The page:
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Default 18 volt battery in 12 volt drill?

I've run a 14 volt drill with a 12 volt battery....has anyone
run an 12 volt dewalt drill with an 18 volt battery....I have
two 12 volt drills but would like to use the more powerful batteries.
Thanks

Paul

  #3   Report Post  
Stormin Mormon
 
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Some tool makers use different contact configurations, so that you can't
over volt a drill. 18 volts in a 12V drill is a bit too much. I wouldn't.

--

Christopher A. Young
Learn more about Jesus
www.lds.org
www.mormons.com


wrote in message
oups.com...
I've run a 14 volt drill with a 12 volt battery....has anyone
run an 12 volt dewalt drill with an 18 volt battery....I have
two 12 volt drills but would like to use the more powerful batteries.
Thanks

Paul


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Rich
 
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wrote in message
oups.com...
I've run a 14 volt drill with a 12 volt battery....has anyone
run an 12 volt dewalt drill with an 18 volt battery....I have
two 12 volt drills but would like to use the more powerful batteries.
Thanks

Paul

Most likely there would be no problem. The limiting factor is the size of
wire their used in the motor. I devised a way to use four batteries for an
old two battery screwdriver. Worked wonderfully.


  #5   Report Post  
Professor
 
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Right. I've run double and triple the rated voltage on DC drills. I've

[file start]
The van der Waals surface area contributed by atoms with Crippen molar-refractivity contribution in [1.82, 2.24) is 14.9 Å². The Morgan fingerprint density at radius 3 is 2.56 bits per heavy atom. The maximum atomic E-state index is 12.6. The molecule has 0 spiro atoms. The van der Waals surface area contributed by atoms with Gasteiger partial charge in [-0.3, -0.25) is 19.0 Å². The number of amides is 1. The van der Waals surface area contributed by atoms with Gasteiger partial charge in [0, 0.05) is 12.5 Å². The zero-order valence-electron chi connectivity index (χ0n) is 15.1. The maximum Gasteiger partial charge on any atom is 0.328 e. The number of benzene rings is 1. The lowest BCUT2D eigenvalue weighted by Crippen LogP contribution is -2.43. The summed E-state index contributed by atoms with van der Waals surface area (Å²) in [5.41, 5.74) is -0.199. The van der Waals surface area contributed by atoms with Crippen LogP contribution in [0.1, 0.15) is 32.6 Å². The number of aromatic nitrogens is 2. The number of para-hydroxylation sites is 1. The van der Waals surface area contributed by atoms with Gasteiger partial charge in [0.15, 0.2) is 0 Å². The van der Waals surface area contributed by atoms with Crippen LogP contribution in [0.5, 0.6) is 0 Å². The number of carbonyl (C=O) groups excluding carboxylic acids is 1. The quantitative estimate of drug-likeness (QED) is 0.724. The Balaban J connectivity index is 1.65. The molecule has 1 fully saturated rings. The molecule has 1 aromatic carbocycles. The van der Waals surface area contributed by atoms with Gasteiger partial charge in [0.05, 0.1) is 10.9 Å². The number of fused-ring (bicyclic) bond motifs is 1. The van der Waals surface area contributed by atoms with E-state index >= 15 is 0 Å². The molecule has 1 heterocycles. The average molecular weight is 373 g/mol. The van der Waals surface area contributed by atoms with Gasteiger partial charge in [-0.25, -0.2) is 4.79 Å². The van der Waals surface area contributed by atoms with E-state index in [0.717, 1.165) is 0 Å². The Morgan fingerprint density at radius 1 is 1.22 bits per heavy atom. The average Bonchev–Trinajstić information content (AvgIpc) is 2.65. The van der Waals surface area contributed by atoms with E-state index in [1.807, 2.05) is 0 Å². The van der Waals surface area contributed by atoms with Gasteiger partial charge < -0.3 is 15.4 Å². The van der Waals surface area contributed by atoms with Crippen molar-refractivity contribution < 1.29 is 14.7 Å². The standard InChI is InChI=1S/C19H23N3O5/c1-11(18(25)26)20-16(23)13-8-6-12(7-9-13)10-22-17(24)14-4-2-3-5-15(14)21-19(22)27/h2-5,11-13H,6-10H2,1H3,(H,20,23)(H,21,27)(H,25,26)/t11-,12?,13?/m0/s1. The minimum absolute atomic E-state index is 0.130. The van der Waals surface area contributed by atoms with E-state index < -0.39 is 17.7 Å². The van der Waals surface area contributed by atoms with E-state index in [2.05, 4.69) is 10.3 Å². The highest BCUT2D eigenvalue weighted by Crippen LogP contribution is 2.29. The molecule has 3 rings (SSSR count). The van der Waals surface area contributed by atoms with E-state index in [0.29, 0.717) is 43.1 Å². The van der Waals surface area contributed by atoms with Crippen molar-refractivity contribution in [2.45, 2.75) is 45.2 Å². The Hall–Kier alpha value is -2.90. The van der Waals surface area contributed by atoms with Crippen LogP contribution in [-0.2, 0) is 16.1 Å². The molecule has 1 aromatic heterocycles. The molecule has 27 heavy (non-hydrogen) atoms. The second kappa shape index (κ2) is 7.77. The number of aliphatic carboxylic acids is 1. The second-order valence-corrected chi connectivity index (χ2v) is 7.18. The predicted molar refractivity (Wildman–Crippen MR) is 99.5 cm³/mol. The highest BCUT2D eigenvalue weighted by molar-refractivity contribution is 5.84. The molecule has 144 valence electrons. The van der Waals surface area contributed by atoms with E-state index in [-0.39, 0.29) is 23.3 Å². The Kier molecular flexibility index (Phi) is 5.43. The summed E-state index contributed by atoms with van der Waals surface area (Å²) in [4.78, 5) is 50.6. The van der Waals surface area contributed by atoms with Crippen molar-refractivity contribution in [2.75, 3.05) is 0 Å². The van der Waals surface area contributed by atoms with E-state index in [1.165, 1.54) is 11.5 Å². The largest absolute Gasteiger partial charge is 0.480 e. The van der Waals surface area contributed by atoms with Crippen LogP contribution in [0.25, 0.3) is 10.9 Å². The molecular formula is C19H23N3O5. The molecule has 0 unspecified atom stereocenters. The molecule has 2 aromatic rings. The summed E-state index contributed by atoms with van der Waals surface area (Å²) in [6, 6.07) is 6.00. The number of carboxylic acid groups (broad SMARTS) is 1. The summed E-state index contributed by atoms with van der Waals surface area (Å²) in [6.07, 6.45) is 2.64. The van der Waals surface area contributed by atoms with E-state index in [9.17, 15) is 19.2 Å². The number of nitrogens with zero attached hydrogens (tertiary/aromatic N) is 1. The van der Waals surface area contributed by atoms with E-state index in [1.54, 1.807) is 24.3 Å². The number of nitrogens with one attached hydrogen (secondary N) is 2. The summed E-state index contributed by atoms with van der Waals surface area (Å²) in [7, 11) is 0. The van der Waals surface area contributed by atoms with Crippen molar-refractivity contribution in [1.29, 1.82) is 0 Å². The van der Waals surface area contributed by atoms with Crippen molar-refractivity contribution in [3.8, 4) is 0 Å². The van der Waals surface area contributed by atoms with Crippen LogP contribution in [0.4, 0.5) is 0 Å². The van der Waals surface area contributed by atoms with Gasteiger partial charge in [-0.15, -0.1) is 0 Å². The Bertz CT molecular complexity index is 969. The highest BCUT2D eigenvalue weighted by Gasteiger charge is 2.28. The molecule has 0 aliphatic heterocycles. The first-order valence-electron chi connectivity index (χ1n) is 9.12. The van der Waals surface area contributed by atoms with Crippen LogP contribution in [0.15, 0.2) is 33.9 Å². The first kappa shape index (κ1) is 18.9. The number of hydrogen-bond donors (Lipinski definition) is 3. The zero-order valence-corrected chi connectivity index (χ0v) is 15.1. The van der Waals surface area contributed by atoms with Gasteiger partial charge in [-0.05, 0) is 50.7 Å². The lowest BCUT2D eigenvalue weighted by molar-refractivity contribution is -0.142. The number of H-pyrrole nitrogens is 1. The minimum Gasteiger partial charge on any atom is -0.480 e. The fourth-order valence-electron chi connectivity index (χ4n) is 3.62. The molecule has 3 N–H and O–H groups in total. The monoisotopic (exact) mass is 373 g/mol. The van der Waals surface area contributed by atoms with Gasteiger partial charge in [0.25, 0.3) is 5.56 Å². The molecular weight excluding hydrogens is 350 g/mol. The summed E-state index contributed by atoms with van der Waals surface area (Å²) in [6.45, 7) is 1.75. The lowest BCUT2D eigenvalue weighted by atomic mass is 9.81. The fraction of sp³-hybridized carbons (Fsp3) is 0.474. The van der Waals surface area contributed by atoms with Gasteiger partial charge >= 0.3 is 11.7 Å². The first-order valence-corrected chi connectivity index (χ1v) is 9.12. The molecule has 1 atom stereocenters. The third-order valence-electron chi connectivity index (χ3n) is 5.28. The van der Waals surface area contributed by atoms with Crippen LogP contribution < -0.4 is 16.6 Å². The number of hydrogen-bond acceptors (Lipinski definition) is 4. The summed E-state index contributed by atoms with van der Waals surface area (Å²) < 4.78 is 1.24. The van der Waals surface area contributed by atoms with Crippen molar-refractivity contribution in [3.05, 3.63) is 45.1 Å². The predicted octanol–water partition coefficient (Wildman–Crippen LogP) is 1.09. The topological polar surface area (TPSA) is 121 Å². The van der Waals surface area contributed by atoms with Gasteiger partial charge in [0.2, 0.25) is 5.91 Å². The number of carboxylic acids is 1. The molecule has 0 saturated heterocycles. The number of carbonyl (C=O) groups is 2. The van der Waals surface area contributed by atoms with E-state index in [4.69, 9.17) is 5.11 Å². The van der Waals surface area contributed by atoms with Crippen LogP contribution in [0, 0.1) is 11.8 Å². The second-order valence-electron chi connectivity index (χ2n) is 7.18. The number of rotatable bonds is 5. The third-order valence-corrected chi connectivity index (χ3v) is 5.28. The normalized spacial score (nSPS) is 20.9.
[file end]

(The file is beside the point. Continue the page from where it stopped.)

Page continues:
abused them terribly and almost never burn up a motor because of it.
If you check the motor manufacturer's specs you will see that the
motors are rated for quite a range of voltages. If you have a source of
donor parts or the drill in mind is expendable, then have fun and go
for it. Custom made tools are great.



  #6   Report Post  
m Ransley
 
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The motor may handle it but you have electronics and gearing to
consider, it seems everyday products get cheaper, so do the internals.

  #8   Report Post  
Matt
 
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I have found the batteries to be too inconvienient to use, regardless
of the voltage. So, I went out and bought a new Dewalt and wired it
directly to the 120v house current. I also built an adaptor for it so
that it runs on 240 for those really tough jobs.

  #9   Report Post  
m Ransley
 
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Matt get a transformer 480v works best.